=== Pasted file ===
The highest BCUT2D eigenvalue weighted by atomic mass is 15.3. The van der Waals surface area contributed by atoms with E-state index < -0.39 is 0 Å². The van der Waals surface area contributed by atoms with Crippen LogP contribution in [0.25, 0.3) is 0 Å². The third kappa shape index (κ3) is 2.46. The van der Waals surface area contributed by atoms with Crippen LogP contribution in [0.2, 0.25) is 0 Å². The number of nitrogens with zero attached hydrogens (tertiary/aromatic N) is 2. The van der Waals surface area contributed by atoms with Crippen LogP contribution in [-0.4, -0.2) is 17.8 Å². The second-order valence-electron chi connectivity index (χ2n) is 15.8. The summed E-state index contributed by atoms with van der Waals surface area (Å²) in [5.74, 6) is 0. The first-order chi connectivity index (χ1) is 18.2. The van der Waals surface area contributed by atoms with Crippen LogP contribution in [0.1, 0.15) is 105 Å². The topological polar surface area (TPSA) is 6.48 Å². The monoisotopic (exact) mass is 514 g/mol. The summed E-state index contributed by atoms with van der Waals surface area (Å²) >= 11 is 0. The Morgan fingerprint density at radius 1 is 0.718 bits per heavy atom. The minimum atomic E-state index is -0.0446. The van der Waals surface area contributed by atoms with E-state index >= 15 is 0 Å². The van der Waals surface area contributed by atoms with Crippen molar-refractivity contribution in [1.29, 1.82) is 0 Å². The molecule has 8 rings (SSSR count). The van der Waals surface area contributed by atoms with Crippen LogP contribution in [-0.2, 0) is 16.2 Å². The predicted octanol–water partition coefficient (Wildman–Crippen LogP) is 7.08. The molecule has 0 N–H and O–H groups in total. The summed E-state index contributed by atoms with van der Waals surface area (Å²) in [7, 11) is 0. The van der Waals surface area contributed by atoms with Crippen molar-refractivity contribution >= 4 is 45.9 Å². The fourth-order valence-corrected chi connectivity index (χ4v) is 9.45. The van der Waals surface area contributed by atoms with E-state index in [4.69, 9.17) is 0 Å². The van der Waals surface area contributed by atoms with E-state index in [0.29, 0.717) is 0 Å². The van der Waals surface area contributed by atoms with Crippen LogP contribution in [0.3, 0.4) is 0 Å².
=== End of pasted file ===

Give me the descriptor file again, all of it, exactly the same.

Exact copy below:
The highest BCUT2D eigenvalue weighted by atomic mass is 15.3. The van der Waals surface area contributed by atoms with E-state index < -0.39 is 0 Å². The van der Waals surface area contributed by atoms with Crippen LogP contribution in [0.25, 0.3) is 0 Å². The third kappa shape index (κ3) is 2.46. The van der Waals surface area contributed by atoms with Crippen LogP contribution in [0.2, 0.25) is 0 Å². The number of nitrogens with zero attached hydrogens (tertiary/aromatic N) is 2. The van der Waals surface area contributed by atoms with Crippen LogP contribution in [-0.4, -0.2) is 17.8 Å². The second-order valence-electron chi connectivity index (χ2n) is 15.8. The summed E-state index contributed by atoms with van der Waals surface area (Å²) in [5.74, 6) is 0. The first-order chi connectivity index (χ1) is 18.2. The van der Waals surface area contributed by atoms with Crippen LogP contribution in [0.1, 0.15) is 105 Å². The topological polar surface area (TPSA) is 6.48 Å². The monoisotopic (exact) mass is 514 g/mol. The summed E-state index contributed by atoms with van der Waals surface area (Å²) >= 11 is 0. The Morgan fingerprint density at radius 1 is 0.718 bits per heavy atom. The minimum atomic E-state index is -0.0446. The van der Waals surface area contributed by atoms with E-state index >= 15 is 0 Å². The van der Waals surface area contributed by atoms with Crippen molar-refractivity contribution in [1.29, 1.82) is 0 Å². The molecule has 8 rings (SSSR count). The van der Waals surface area contributed by atoms with Crippen LogP contribution in [-0.2, 0) is 16.2 Å². The predicted octanol–water partition coefficient (Wildman–Crippen LogP) is 7.08. The molecule has 0 N–H and O–H groups in total. The summed E-state index contributed by atoms with van der Waals surface area (Å²) in [7, 11) is 0. The van der Waals surface area contributed by atoms with Crippen molar-refractivity contribution >= 4 is 45.9 Å². The fourth-order valence-corrected chi connectivity index (χ4v) is 9.45. The van der Waals surface area contributed by atoms with E-state index in [4.69, 9.17) is 0 Å². The van der Waals surface area contributed by atoms with E-state index in [0.29, 0.717) is 0 Å². The van der Waals surface area contributed by atoms with Crippen LogP contribution in [0.3, 0.4) is 0 Å².